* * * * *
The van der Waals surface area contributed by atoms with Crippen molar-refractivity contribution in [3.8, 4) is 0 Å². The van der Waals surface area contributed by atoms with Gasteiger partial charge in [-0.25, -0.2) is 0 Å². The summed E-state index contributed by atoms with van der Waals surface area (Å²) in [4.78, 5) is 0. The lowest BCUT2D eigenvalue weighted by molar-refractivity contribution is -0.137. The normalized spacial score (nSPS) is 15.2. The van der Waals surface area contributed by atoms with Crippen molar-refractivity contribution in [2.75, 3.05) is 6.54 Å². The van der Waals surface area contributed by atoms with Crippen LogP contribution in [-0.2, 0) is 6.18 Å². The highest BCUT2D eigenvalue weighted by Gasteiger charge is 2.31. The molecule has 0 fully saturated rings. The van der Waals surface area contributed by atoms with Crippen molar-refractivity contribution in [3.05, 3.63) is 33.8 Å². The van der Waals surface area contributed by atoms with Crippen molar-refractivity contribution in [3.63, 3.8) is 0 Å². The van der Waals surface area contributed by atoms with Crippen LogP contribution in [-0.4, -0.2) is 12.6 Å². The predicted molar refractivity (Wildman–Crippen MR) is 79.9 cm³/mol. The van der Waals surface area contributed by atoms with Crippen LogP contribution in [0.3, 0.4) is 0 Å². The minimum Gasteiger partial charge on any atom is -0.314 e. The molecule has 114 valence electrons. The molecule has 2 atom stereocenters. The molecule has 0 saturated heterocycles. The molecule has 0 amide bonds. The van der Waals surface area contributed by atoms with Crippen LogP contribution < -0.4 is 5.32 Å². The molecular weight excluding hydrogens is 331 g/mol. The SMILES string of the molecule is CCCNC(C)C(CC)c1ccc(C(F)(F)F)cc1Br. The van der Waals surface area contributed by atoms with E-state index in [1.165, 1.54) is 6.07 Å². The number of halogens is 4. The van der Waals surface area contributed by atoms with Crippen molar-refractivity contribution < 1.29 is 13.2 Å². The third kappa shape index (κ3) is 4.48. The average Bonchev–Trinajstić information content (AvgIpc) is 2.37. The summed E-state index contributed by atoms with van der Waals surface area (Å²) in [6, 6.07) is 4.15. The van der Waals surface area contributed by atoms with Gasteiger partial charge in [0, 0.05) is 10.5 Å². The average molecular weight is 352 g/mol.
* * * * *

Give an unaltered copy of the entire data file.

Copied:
The van der Waals surface area contributed by atoms with Crippen molar-refractivity contribution in [3.8, 4) is 0 Å². The van der Waals surface area contributed by atoms with Gasteiger partial charge in [-0.25, -0.2) is 0 Å². The summed E-state index contributed by atoms with van der Waals surface area (Å²) in [4.78, 5) is 0. The lowest BCUT2D eigenvalue weighted by molar-refractivity contribution is -0.137. The normalized spacial score (nSPS) is 15.2. The van der Waals surface area contributed by atoms with Crippen molar-refractivity contribution in [2.75, 3.05) is 6.54 Å². The van der Waals surface area contributed by atoms with Crippen LogP contribution in [-0.2, 0) is 6.18 Å². The highest BCUT2D eigenvalue weighted by Gasteiger charge is 2.31. The molecule has 0 fully saturated rings. The van der Waals surface area contributed by atoms with Crippen molar-refractivity contribution in [3.05, 3.63) is 33.8 Å². The van der Waals surface area contributed by atoms with Crippen molar-refractivity contribution in [3.63, 3.8) is 0 Å². The van der Waals surface area contributed by atoms with Crippen LogP contribution in [-0.4, -0.2) is 12.6 Å². The predicted molar refractivity (Wildman–Crippen MR) is 79.9 cm³/mol. The van der Waals surface area contributed by atoms with Crippen LogP contribution in [0.3, 0.4) is 0 Å². The minimum Gasteiger partial charge on any atom is -0.314 e. The molecule has 114 valence electrons. The molecule has 2 atom stereocenters. The molecule has 0 saturated heterocycles. The molecule has 0 amide bonds. The van der Waals surface area contributed by atoms with Crippen LogP contribution < -0.4 is 5.32 Å². The molecular weight excluding hydrogens is 331 g/mol. The SMILES string of the molecule is CCCNC(C)C(CC)c1ccc(C(F)(F)F)cc1Br. The van der Waals surface area contributed by atoms with E-state index in [1.165, 1.54) is 6.07 Å². The number of halogens is 4. The van der Waals surface area contributed by atoms with Crippen molar-refractivity contribution < 1.29 is 13.2 Å². The third kappa shape index (κ3) is 4.48. The average Bonchev–Trinajstić information content (AvgIpc) is 2.37. The summed E-state index contributed by atoms with van der Waals surface area (Å²) in [6, 6.07) is 4.15. The van der Waals surface area contributed by atoms with Gasteiger partial charge in [0, 0.05) is 10.5 Å². The average molecular weight is 352 g/mol.